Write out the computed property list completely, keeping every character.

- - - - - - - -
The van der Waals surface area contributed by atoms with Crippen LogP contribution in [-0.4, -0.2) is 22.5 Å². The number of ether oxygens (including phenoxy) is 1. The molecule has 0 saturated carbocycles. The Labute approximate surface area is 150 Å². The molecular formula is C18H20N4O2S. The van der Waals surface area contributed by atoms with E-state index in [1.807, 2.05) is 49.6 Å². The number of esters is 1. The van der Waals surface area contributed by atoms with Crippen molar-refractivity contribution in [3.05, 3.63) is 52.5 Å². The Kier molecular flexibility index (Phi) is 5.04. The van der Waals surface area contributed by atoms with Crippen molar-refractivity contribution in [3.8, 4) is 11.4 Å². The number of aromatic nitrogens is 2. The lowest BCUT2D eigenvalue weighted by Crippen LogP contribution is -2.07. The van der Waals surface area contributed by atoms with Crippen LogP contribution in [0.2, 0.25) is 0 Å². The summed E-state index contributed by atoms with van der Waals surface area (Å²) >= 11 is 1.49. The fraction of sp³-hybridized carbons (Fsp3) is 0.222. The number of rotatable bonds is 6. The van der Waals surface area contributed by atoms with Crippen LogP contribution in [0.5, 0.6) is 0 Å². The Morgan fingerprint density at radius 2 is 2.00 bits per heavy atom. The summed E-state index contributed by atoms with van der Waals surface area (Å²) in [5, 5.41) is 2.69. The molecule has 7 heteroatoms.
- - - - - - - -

The van der Waals surface area contributed by atoms with Crippen LogP contribution in [-0.4, -0.2) is 22.5 Å². The number of ether oxygens (including phenoxy) is 1. The molecule has 0 saturated carbocycles. The Labute approximate surface area is 150 Å². The molecular formula is C18H20N4O2S. The van der Waals surface area contributed by atoms with E-state index in [1.807, 2.05) is 49.6 Å². The number of esters is 1. The van der Waals surface area contributed by atoms with Crippen molar-refractivity contribution in [3.05, 3.63) is 52.5 Å². The Kier molecular flexibility index (Phi) is 5.04. The van der Waals surface area contributed by atoms with Crippen molar-refractivity contribution in [3.8, 4) is 11.4 Å². The number of aromatic nitrogens is 2. The lowest BCUT2D eigenvalue weighted by Crippen LogP contribution is -2.07. The van der Waals surface area contributed by atoms with Crippen LogP contribution in [0.2, 0.25) is 0 Å². The summed E-state index contributed by atoms with van der Waals surface area (Å²) >= 11 is 1.49. The fraction of sp³-hybridized carbons (Fsp3) is 0.222. The number of rotatable bonds is 6. The van der Waals surface area contributed by atoms with Crippen LogP contribution in [0.5, 0.6) is 0 Å². The Morgan fingerprint density at radius 2 is 2.00 bits per heavy atom. The summed E-state index contributed by atoms with van der Waals surface area (Å²) in [5, 5.41) is 2.69. The molecule has 7 heteroatoms.